New Bedford City Councilor Explains Why He Filed Complaint Against Police Officer
A New Bedford police officer is under investigation following a complaint by a city councilor.
Ward 4 Councilor Derek Baptiste, who filed the complaint, said the incident is “not even a big story.”
New Bedford Police Public Information Officer Lt. Scott Carola confirmed to WBSM News that Baptiste “has filed a complaint (and) that there is a subsequent review being conducted by our Professional Standards Division" but offered no further information. New Bedford Police Union President Chris Cotter said no statement would be given on an internal investigation.
Baptiste shared his account of the incident with WBSM News. He said was coming off Exit 4 on Route 140 onto King’s Highway on a recent morning, heading to pick up his son from where he lives and drive him to school, and Baptiste was running a bit late.
“I came off Exit 4, and I pulled up to the light. I was the third in line. The first car went through the yellow light, the car in front of me went through the red light," he said. "I stopped at the red light, picked up my phone, and saw my son was texting me asking where I was, so I just sent back that I was four lights away.”
Baptiste said a traffic detail officer “was on the sidewalk, wasn’t doing the detail, but talking to the guys working the backhoe on the sidewalk.”
“The cop then banged on my passenger window and told me, ‘Keep your (expletive) eyes on the road,” Baptiste said. “I said, ‘Excuse me, we’re at a red light. I’ll put the phone down, I have no problem with that, but you’re not going to speak to me like that.”
“The officer then said ‘Keep your eyes on the road and I won’t have to speak to you,’ and I said, ‘Well if you were doing the detail, you would have caught the person running the red light,’” Baptiste said. “That’s when he said, ‘Pull over, I’m going to give you a ticket, and if you think I can’t give you a ticket while I’m on detail, watch me.’ And I replied, ‘I don’t care if you give me a ticket, you’re still not going to talk to me like that.’”
Baptiste stressed that at no time did he identify himself as a New Bedford city councilor, nor was he looking to avoid the citation.
“I don’t tell anybody that doesn’t know me that I’m a city councilor,” he said. “I want to be treated as a man, not as a city councilor.”
He said he asked for the officer’s name and badge number, and the officer refused to provide it.
“He then said, ‘I have nothing on me to write the citation now, you’ll get the citation in the mail,” Baptiste said. “And I replied, ‘If I’m wrong, I’m wrong, but I still want your name and badge number. You can’t talk to people like that, swear at me, come at me like that and think I’m not supposed to get angry.’”
Baptiste said when he then asked for the officer’s name and badge number a third time, “he said, ‘You know what? I’m going to double your ticket now because you’re in a work zone, how do you like that?’”
“I said, ‘I still want your name and badge number,’ and he said, ‘You’ll get it on the citation when it comes in the mail,’” Baptiste said.
Baptiste then left the scene in order to pick up his son and bring him to school. He said after dropping his son off, he returned to the scene and again asked the officer for his name and badge number.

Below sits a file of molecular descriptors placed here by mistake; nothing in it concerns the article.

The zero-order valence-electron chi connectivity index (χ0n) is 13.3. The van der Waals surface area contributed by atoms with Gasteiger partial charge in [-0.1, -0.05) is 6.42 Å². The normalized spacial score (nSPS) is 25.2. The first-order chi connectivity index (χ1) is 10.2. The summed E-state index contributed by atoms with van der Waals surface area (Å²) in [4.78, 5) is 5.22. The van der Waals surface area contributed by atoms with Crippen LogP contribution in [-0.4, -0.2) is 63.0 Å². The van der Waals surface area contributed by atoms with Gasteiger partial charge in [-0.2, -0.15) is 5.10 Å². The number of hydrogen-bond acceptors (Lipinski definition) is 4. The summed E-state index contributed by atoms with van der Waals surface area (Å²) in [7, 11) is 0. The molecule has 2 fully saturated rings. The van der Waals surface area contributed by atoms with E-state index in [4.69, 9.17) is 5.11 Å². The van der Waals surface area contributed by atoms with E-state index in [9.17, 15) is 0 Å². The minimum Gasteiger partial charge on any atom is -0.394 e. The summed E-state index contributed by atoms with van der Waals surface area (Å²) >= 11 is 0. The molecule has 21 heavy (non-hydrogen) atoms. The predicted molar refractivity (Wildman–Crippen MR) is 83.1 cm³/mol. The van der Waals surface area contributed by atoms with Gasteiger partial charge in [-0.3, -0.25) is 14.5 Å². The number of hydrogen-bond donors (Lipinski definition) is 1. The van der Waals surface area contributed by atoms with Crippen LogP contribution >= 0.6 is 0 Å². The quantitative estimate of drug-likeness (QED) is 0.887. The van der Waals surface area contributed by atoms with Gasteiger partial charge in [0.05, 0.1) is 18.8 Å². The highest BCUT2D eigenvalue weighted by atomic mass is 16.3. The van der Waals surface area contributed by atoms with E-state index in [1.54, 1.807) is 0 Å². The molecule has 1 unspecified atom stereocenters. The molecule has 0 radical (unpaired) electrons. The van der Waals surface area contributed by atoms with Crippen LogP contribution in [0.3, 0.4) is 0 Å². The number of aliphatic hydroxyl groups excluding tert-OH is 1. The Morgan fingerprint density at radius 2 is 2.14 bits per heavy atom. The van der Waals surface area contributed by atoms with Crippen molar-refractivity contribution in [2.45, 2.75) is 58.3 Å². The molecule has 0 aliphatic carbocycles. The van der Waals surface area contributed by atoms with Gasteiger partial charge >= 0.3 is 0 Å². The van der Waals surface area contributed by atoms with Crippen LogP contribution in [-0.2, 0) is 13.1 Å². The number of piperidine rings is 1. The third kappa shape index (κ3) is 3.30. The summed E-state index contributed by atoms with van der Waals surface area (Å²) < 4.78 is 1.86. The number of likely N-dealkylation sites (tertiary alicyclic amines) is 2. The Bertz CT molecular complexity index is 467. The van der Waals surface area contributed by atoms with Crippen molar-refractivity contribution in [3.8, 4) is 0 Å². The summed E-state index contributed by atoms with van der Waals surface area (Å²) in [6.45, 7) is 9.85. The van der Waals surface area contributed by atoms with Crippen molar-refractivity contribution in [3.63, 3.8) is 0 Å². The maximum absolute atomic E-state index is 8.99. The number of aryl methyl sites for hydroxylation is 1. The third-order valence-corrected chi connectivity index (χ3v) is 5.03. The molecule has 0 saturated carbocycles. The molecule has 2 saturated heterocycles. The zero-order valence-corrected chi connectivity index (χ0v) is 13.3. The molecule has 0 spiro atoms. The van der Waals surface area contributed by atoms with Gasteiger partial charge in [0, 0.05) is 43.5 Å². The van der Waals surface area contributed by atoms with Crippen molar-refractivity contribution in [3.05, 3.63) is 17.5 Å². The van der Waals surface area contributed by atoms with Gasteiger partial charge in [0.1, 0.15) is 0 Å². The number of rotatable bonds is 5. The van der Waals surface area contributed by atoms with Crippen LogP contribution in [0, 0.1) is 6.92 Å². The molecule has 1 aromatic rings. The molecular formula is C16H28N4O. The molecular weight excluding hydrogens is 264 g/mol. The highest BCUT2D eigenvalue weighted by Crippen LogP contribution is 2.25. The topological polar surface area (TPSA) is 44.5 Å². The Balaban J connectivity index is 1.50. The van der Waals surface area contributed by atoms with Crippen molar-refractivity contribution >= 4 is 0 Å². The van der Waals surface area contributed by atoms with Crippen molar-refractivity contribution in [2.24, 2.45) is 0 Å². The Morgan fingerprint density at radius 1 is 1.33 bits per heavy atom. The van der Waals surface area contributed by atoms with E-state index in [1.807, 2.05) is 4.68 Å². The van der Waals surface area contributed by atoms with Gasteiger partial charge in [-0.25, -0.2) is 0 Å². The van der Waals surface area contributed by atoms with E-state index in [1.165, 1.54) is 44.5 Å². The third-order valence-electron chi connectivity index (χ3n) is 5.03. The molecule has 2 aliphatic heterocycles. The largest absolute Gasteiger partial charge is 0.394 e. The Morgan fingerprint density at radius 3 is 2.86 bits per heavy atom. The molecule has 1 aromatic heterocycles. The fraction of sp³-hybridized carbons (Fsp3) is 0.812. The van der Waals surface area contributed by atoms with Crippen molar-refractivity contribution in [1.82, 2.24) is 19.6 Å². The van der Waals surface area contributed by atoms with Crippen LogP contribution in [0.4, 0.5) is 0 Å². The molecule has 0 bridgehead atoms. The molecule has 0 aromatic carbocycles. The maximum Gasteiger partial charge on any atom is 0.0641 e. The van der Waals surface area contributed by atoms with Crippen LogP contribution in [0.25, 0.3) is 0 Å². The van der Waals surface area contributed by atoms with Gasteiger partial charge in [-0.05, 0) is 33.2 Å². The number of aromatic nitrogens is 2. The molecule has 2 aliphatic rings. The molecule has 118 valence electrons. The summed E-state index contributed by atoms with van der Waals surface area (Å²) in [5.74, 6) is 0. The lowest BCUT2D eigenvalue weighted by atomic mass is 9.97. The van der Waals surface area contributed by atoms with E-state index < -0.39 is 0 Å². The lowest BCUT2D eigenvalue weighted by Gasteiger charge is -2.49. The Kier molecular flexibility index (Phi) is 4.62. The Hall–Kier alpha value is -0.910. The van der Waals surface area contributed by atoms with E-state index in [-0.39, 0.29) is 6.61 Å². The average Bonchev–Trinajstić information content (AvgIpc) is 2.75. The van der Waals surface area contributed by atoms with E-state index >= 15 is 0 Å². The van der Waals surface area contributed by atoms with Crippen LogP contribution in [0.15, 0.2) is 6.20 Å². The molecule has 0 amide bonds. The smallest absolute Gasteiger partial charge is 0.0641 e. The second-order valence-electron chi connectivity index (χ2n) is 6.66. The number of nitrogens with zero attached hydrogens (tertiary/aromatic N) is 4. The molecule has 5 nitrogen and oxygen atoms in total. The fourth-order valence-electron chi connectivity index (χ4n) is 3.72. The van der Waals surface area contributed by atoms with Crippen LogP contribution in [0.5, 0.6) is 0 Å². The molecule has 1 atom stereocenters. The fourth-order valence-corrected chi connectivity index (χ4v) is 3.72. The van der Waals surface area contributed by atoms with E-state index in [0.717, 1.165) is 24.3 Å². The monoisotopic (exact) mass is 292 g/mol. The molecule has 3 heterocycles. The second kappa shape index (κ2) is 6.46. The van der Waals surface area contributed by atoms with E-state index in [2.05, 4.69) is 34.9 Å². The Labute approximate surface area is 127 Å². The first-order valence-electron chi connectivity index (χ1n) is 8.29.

“He called backup in, three other cars showed up because they thought I was creating a disturbance, but I wasn’t, I just wanted his name and badge number, which he has to give if asked,” Baptiste said. “That’s when I got the citation.”
Baptiste said he then went to police headquarters to speak with Chief Paul Oliveira.
“I wanted to talk to him about this officer’s conduct,” he said. “I never was trying to argue the ticket – I’ll fight the ticket with the magistrate in court, that’s how you do it, you don’t fight it with the police – I just wanted to express that banging on the window, being aggressive, that’s not how an officer should talk to somebody. That’s not how you should be talking to the public.”
“I didn’t realize there was going to be an investigation,” he said. “I’m not trying to get someone jammed up, I don’t want anyone to lose their job. I just wanted to make sure he didn’t speak to anyone else the way he spoke to me.”
Baptiste acknowledged that he did share in the fault for the escalation of the incident, and that he could have just caught the officer on a bad day.
“I was out of hand, too. I take responsibility for my actions. He wasn’t going to give me a ticket until I said, ‘you should have been in the road.’ That was my first technical foul,” Baptiste said. “When I asked for his name and badge the third time, that’s when I got the second tech.”
But Baptiste also said incidents like this play into “why people of color don’t trust the people policing their neighborhoods.”
“I was in sweatpants and a hoodie, so I don’t know what he thought about me. If I was dressed differently, if I spoke differently, if I was a different color, would he have come up less aggressively?” Baptiste said. “I felt threatened the way he came at me, and I wouldn’t have said what I said if he didn’t bang on my window like that.”
Baptiste will go even more in-depth with his account of the incident on his podcast “Yo But Listen,” with the episode planned for a release sometime this afternoon. It can be found on all podcast platforms.
In Massachusetts, the Hands-Free Law against using a handheld device while driving calls for a fine of $100 for a first offense. A second offense is a $250 fine, plus mandatory completion of a distracted driving educational program. A third and any subsequent offense is a $500 fine, plus an insurance surcharge, and the mandatory distracted driving program.